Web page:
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Father Tsukasa and son Naoto who took me to Miyagi Prerecture from Akita Prefecture.

Father Tsukasa and son Naoto who took me to Miyagi Prerecture from Akita Prefecture.

On January 31, 2016 I hitchhiked from the Hanawa service area in Akita Prefecture on the Tohoku Expressway back home to Niigata city. My friend Keiji who is from Akita Prefecture was amazed that I made the 505 kilometer (316 miles) trip in a single day. To be honest I myself am amazed! It’s only because of the good Hand of my Creator Who provides all my needs. His Name is Jesus.

I shaved my one month growth of beard the day before the trip. I shaved it because I wasn’t sure whether people would want to pick up a Westerner with a beard. Would you?

The hardest part of hitchhiking from A to B is often the very beginning. Somehow I had to make my way to the Tohoku Expressway if I wanted to return home the same day. Using Google Maps on my Android Tablet, I perceived the Hanawa Service Area is within walking distance from the Kazuno Hanawa train station. Kazuno Hanawa is only two stations away from Towada Minami from was. It was only a 210 yen (1.75 USD) fare for me to get to Kazuno Hanawa,

I have never been to this part of Japan before. But thanks to Google Maps and my Asus Tablet PC, and especially thanks to the Global Positioning System (GPS), I was able to find my way from Towada Minami to the Hanawa Service Area in spite of taking three wrong turns. I estimated the walk would take less than 30 minutes. It took me over an hour!

The weather was clear with a blue sky and the temperature was a few degrees below frezing. I walked over hard and slippery icey and hard packed snow much of the way carrying my or pulling suitcase (it has wheels) with me.

Twice I was puzzled in trying to find the expressway service area. The first time I misunderstood the navigation directions on my tablet and took a wrong turn witch ended in a dead end. For those who have never been to Japan, most areas are not divided into blocks like they are in America. The “go around the block” concept is not common in Japan unless you happen to live in Kyoto or Sapporo. Arriving at a dead end of a road in Japan basically means, “go back the way you came to get back to the turn you should have taken.” The other alternatives are either trespassing on private property and / or trying to find a safe way to the road you want to get to which is just below a fairy high and steep hill. I contemplated both. But because the steep hill was covered with deep snow, and because I would rather not walk on property that is obviously not public, I deemed it a no go.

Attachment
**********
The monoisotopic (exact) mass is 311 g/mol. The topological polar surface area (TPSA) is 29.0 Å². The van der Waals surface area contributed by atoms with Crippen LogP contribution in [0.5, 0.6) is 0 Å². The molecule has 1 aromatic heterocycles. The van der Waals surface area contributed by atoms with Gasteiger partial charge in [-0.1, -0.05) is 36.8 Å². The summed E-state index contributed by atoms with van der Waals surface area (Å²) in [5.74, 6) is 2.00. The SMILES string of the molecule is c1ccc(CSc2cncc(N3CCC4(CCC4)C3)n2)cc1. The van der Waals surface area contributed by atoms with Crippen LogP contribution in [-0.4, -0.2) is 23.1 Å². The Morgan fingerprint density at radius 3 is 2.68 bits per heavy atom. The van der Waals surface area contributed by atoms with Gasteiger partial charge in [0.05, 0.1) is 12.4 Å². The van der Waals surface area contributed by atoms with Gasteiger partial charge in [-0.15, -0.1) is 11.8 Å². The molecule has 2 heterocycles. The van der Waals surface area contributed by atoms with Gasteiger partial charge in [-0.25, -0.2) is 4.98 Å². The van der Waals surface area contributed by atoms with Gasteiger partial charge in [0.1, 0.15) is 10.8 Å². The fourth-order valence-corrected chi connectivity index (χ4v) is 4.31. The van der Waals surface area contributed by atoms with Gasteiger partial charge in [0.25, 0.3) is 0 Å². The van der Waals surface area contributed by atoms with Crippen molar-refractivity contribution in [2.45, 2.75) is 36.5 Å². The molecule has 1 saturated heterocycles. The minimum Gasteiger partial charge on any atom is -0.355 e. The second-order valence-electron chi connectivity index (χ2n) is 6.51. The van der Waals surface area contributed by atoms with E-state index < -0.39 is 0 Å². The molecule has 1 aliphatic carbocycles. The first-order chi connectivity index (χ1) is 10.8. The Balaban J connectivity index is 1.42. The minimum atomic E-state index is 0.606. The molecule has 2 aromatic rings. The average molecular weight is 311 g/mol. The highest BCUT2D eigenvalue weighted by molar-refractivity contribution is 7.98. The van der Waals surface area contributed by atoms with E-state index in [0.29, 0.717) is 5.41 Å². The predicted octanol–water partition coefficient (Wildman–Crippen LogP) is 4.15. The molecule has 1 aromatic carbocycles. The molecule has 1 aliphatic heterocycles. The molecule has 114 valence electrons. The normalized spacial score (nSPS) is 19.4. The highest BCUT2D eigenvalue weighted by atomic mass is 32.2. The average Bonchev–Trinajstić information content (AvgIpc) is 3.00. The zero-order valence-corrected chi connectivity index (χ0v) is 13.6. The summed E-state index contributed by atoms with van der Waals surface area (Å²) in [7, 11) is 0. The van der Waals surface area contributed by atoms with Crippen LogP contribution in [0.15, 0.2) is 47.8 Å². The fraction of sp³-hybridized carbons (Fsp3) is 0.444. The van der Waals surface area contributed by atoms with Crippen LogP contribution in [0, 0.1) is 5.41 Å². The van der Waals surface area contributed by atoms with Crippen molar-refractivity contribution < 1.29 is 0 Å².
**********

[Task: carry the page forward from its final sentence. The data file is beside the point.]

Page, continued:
After that and more more wrong turn, I finally walked to the point of visual distance of the Tohoku Expressway. Due to recent poor eyesight, I can mainly tell I’m close only when I hear the traffic of vehicles on the expressway.

The problem I faced then was the navigation led me to follow a road that was filled with snow! I needed to get to the opposite side of the expressway. This meant I needed to find an underpass that led under the expressway, or a bridge the lad over the exprssway. It was clear that no vehicles were taking the road which the navigation showed me to take. There weren’t any tire tracks in the snow on the road. I walked back a hundred meters (yards) back to the well travelled road that ran parallel to the expressway and walked a couple hundred meters to the direction I perceived the expressway service area to be. But initially I wasn’t even sure I was indeed walking in the right direction! After walking 2 or 3 hunderd meters (yards) further, I saw a passageway under tee Tohoku Expressway which the snow covered road I previously saw led to. What to do? I turned around to get back point I was a few minutes before, back to the snow covered road. There was a mountain of snow that was created by a snow removal vehicle but I saw just around it were were footprints in the snow which were going the direction I needed to go! Would those footprihts take me to the underpass to get to the opposite side of the Tohoku Expressway? Can you guess? They didn’t. The footprints ended a hut a hundred meters away. It was a small man-made structure of the size that probably no more than two people could be in at the same time! I walked around the hut only to find myself in knee-deep snow! There were no more tracks in the snow that headed in the direction I needed to go. I looked and saw only level (and deep) snow, and a fence that bordered the expressway, but no underpass in sight that led under the expressway to the other side.

What to do? In such a situation I learned from experience there is only one good and effective solution: Go back they way I came.

(To be continued!)

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About James Arendt

Born in 1950 and raised in Chicago Illinois, USA.
Served in the USAF from 1970 in San Antonio, Texas, Biloxi Mississippi, Sacramento California and Asaka, Japan and honorably discharged in 1974.
Became a full time missionary for Christ and served in Russia, China and Japan for 44 years and counting.
Lives by faith in God's supply with no fixed job or income.
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